I am cheating a bit this time, as the preserve in the blog was not actually made by me, but by my mom. I thought you would not mind, as this is such a special recipe and so very time consuming to make, that it deserves a post. It just does.
We found a huge makataan at the farmers' market last weekend and when we did, my mom and I were both giddy with excitement. It has been years since we found a watermelon with a skin thick enough worthy of the effort of making preserve. Makataan is just perfect, as the skin is all you are really after.
My mom took on the almighty task of preserve making this week and by friday she was ready to bottle them. This is not a process for the fainthearted, because it takes a full week of tender, loving care to get the end result in the bottle, but boy is it worth it. Nothing, absolutely nothing compares you for that first bite into the sweet, sticky, gingery, syrupy deliciousness.
For me a smell or a taste, sometimes even a sound can transport me to a different place. I am not talking about anything extra-ordinary or outer-body, just imaginary. Eating the preserve did just that. It gave me a nostalgic glimpse into a past shared with grandparents, aunts and uncles. Making preserves, jams, dried fruit, special biscuits were such a big part of our lives growing up. A huge chunk of my childhood memories consist of us, sitting around a table in our or my grandmothers' kitchens peeling, boiling, tasting and eating. Both my grandmothers were very industrious in the kitchen and their pantries were always filled with jars and cans and tins of goodness. I adored that about both of them. My mother continues the tradition and I hope to fill her shoes one day too.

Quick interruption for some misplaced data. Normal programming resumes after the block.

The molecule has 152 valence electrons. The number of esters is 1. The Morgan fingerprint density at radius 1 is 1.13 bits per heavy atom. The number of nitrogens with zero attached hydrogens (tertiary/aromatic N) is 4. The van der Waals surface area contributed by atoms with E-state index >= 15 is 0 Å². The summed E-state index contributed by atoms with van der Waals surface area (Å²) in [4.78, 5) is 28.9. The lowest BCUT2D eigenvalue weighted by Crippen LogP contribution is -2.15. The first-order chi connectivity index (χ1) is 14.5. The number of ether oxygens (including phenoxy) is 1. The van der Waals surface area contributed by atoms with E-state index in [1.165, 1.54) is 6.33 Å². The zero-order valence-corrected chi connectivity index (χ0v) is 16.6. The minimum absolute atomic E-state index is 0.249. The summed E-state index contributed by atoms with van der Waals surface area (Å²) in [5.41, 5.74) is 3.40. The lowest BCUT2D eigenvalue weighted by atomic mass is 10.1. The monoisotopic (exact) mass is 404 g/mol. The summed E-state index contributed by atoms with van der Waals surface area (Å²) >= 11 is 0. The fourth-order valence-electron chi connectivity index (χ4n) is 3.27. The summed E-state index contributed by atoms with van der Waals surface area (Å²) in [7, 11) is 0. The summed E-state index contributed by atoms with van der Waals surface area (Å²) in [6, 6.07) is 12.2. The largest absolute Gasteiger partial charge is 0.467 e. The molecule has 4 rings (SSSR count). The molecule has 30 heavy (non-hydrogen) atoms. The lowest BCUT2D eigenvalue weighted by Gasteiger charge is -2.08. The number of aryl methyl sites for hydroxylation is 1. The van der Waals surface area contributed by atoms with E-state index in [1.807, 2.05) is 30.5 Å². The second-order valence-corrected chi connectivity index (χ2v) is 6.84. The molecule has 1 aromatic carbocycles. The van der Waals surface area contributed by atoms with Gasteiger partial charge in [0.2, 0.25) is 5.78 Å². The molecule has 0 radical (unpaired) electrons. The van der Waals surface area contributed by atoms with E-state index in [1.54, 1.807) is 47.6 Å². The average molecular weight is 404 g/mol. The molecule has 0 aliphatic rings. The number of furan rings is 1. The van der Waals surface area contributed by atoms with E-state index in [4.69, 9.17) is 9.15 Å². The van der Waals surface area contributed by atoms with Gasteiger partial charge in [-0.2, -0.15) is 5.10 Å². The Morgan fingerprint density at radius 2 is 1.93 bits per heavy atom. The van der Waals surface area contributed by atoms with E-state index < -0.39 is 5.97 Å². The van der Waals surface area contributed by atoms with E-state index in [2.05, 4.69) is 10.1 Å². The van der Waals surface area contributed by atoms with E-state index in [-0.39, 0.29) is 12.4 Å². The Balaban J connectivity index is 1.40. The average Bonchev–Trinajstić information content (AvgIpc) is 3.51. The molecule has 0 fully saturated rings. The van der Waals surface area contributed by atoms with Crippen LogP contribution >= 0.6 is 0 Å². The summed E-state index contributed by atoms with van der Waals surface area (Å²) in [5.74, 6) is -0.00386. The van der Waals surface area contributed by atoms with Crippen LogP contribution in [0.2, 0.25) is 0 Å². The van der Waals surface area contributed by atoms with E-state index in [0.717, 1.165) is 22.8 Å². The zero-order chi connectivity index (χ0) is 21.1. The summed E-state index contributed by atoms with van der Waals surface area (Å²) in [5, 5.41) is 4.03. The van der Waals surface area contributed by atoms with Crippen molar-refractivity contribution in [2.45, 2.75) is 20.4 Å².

Note: You can use the peel of a watermelon as well, but the white part has to be at least 5cm thick.
Sugar (one pound for every pound of fruit)
Lime (12,5 ml for every 3.5 litres of water)
Dried ginger pieces
Slice and peel the makataan. Then prick with a fork on the upper surface. Dilute the lime with the water and let stand overnight. Rinse very well with cold water and then cover with hot water. Let stand overnight again and discard the water.
The same night as hot water stage, start boiling the sugar syrup. Use one pound sugar for every pound of fruit and cover with cold water. Let the sugar dissolve over low heat and once dissolved, boil over medium-low heat until consistency of thin honey. This may take some time. Leave to cool overnight.
The next morning, re-heat the sugar syrup and then add the fruit. Boil over a medium-low heat until the fruit is soft (a match should go into it easily). Remove the fruit and leave again overnight.
Re-heat the syrup the next morning and boil until thick bubbles form. Add the fruit and boil until heated through. Watch it closely as it will boil over easily.
Place in sterilized jars and seal well.